The game is built, a soft launch happens and the metrics are great.
I’ve previously talked about underdogs.
“The underdogs of the games industry are the people who’ve been in large gaming corporations for close to a decade, or even more, and who knows everything about the industry, but are regarded as not the top talent, not the people who would get the chance to build the next big game project at this big corporation.”
“Finding the underdogs, and getting them into key roles in startups, is the way to expand the industry, to bring up people to new levels.”
These underdogs are often the people who bring with them lots of ideas that are extremely valuable. Perhaps they’ve landed at a fledgling startup that is dying for a great game idea. Perhaps the game couldn’t hit the target of being a $100m game at the previous company, but for the startup, the idea worth far less is already great.
This is one of the unique ways to create more value in the gaming ecosystem. To games companies: you can’t keep ideas you aren’t using.
🏆 20 Lessons from Mark Rosewater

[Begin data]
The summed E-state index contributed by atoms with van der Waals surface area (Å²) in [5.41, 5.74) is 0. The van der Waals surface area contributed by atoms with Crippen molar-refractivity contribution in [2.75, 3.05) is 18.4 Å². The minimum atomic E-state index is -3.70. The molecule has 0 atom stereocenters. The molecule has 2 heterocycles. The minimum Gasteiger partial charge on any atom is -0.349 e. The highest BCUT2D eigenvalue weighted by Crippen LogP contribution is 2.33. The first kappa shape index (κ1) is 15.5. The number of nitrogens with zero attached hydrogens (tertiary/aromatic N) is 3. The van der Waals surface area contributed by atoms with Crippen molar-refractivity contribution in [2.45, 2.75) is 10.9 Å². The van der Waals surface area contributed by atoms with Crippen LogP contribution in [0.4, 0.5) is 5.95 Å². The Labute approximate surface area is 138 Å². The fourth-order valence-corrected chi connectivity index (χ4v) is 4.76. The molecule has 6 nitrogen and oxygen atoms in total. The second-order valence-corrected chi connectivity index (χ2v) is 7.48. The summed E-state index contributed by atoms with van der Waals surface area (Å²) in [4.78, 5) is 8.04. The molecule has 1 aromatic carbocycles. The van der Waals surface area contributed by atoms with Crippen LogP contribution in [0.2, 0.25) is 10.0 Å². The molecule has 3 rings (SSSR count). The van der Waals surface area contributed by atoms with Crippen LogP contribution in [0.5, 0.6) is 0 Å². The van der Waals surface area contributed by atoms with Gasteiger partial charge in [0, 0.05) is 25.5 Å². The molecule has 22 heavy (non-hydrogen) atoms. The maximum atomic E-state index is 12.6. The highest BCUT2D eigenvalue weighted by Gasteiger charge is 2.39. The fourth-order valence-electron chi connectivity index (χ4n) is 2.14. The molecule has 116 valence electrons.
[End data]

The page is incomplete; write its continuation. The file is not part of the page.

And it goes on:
These are my takeaways from this awesome GDC talk from 2016, by Mark Rosewater, Head Designer for Magic: The Gathering.
If you are making games, everything that Mark covers in the presentation is worth knowing. These are all the details of making a great game
These aren’t commonly the things that come up when game devs are thinking about their next game that we are going to make.
But these should be coming to our minds. These should be high-level approaches but also the final touches for any video game developer.
Magic: The Gathering is very personal for me. I started playing MTG in 1995, just as Mark Rosewater came into work at Wizards of the Coast, the company behind Magic. I still own all the rarest cards that I collected back in the day — Library of Alexandria being my rarest card of all.
You can take a look at my analysis on each of the lessons that Mark shared by going here. Here’s a few personal ones out of the twenty:
#9. Allow your players to have a sense of ownership.
Great games allow self-determination theory to thrive. Lots of things to do on their own, i.e. Minecraft, Red Ded Redemption etc.
As with making the game personal (Lesson #7), you give more autonomy: game designers should allow players the ability to build things that are uniquely their own.
The key is something along the lines of modding and customization, because you want your player to be able to do something that nobody else could do, that they did, that is their creation.
MTG is all about this lesson. People can craft their decks from 15,000 unique cards, and they have total ownership of their creation.